Friday, April 18, 2008

Where do the staff go when print dies?

In these potentially straitened economic times, there is much wringing of hands about job security particularly in the media industry's equivalent of the buggy whip business, print publishing. Two of my favourite bloggers touch on this today: Paul Conley in the US talks of the difficulties of making the transition from print to the online world, the obvious route:

I said that much of the industry had become "weighed down by the twin albatrosses of junk bonds and rising print costs." And I suggested that the "editors, salespeople and designers of B2B... walk away from print."

Meanwhile, Tom Crampton proposes the more radical solution of Singapore, although he does admit that its reputation for caning and censorship (not always in that order) may make it a less than obvious choice to the proud Pullitzer-wannabes of the New York Times.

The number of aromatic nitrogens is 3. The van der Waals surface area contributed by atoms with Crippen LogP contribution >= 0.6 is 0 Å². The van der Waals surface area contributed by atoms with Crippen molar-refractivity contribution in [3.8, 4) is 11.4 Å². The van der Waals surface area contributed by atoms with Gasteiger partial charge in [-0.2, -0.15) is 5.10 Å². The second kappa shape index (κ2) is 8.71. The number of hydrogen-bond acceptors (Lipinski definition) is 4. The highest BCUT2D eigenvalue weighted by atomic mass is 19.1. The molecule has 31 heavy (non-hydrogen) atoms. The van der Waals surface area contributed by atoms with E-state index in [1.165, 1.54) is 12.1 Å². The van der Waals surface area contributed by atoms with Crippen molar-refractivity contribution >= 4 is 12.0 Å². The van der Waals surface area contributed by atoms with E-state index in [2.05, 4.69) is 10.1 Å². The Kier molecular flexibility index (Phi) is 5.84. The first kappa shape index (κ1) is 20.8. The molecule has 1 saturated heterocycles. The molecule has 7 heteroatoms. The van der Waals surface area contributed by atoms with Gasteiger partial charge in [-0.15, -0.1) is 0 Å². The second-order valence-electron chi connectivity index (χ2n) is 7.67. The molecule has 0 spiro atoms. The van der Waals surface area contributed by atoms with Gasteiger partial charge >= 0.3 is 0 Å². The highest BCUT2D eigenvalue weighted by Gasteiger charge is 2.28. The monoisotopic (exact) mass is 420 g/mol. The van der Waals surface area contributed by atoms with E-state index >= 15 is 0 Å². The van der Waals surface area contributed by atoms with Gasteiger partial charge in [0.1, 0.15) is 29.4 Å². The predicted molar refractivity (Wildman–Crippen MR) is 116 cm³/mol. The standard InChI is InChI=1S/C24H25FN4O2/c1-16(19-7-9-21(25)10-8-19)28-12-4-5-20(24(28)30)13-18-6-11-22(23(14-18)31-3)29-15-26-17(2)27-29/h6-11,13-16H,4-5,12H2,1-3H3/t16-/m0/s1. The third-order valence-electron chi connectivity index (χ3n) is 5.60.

Tom's post does, though, raise the interesting issue that print does not, yet at least, appear to be dying in Asia. If anything it's on a roll. I was told in Australia this week by one old friend who publishes a number of traditional trade magazines that they're all doing pretty well. We see B2B magazines in China growing at 20% a year and numerous new newspaper launches in India. There's no space in a blog post of this length to debate why or whether this is just the lull before the digital tsunami storms through the magazine and newspaper offices of Asia too.

Worth watching though...

P.S. Can anybody tell me why the URL links through to the LA Times? A cruel observation by a laid of editor?

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